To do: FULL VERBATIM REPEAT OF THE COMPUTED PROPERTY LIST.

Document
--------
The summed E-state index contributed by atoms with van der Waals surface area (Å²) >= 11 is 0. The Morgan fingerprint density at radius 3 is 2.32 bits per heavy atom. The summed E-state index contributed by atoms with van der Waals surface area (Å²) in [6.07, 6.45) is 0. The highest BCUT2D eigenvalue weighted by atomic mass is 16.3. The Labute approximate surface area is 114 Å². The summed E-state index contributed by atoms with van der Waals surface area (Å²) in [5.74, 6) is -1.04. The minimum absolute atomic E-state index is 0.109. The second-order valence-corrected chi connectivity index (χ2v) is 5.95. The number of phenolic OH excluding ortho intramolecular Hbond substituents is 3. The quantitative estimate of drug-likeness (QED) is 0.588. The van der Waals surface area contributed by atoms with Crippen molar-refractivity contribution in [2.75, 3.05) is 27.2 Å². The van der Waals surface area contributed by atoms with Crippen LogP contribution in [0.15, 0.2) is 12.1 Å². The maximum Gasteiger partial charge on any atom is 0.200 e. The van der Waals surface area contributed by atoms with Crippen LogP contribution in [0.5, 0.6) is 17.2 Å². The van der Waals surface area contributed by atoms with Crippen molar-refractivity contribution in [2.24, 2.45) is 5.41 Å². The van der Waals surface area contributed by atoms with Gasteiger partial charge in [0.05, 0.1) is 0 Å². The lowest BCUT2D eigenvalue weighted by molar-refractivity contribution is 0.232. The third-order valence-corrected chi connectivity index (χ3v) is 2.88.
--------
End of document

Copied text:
The summed E-state index contributed by atoms with van der Waals surface area (Å²) >= 11 is 0. The Morgan fingerprint density at radius 3 is 2.32 bits per heavy atom. The summed E-state index contributed by atoms with van der Waals surface area (Å²) in [6.07, 6.45) is 0. The highest BCUT2D eigenvalue weighted by atomic mass is 16.3. The Labute approximate surface area is 114 Å². The summed E-state index contributed by atoms with van der Waals surface area (Å²) in [5.74, 6) is -1.04. The minimum absolute atomic E-state index is 0.109. The second-order valence-corrected chi connectivity index (χ2v) is 5.95. The number of phenolic OH excluding ortho intramolecular Hbond substituents is 3. The quantitative estimate of drug-likeness (QED) is 0.588. The van der Waals surface area contributed by atoms with Crippen molar-refractivity contribution in [2.75, 3.05) is 27.2 Å². The van der Waals surface area contributed by atoms with Crippen LogP contribution in [0.15, 0.2) is 12.1 Å². The maximum Gasteiger partial charge on any atom is 0.200 e. The van der Waals surface area contributed by atoms with Crippen LogP contribution in [0.5, 0.6) is 17.2 Å². The van der Waals surface area contributed by atoms with Crippen molar-refractivity contribution in [2.24, 2.45) is 5.41 Å². The van der Waals surface area contributed by atoms with Gasteiger partial charge in [0.05, 0.1) is 0 Å². The lowest BCUT2D eigenvalue weighted by molar-refractivity contribution is 0.232. The third-order valence-corrected chi connectivity index (χ3v) is 2.88.